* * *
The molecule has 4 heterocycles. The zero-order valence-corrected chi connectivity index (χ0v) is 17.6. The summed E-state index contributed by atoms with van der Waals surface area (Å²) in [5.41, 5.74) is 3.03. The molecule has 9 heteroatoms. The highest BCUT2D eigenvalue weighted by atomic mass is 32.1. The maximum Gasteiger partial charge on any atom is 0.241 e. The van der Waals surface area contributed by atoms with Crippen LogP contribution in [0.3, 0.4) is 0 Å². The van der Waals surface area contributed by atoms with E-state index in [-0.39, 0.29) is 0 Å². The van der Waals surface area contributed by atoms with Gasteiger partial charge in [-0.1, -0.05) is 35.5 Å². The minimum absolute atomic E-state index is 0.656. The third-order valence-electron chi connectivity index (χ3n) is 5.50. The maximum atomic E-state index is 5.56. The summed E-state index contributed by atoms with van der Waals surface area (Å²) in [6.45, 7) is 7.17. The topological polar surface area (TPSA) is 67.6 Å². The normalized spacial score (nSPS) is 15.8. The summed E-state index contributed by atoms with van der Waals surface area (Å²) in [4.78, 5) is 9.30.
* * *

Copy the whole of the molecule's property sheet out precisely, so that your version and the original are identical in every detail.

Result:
The molecule has 4 heterocycles. The zero-order valence-corrected chi connectivity index (χ0v) is 17.6. The summed E-state index contributed by atoms with van der Waals surface area (Å²) in [5.41, 5.74) is 3.03. The molecule has 9 heteroatoms. The highest BCUT2D eigenvalue weighted by atomic mass is 32.1. The maximum Gasteiger partial charge on any atom is 0.241 e. The van der Waals surface area contributed by atoms with Crippen LogP contribution in [0.3, 0.4) is 0 Å². The van der Waals surface area contributed by atoms with E-state index in [-0.39, 0.29) is 0 Å². The van der Waals surface area contributed by atoms with Gasteiger partial charge in [-0.1, -0.05) is 35.5 Å². The minimum absolute atomic E-state index is 0.656. The third-order valence-electron chi connectivity index (χ3n) is 5.50. The maximum atomic E-state index is 5.56. The summed E-state index contributed by atoms with van der Waals surface area (Å²) in [6.45, 7) is 7.17. The topological polar surface area (TPSA) is 67.6 Å². The normalized spacial score (nSPS) is 15.8. The summed E-state index contributed by atoms with van der Waals surface area (Å²) in [4.78, 5) is 9.30.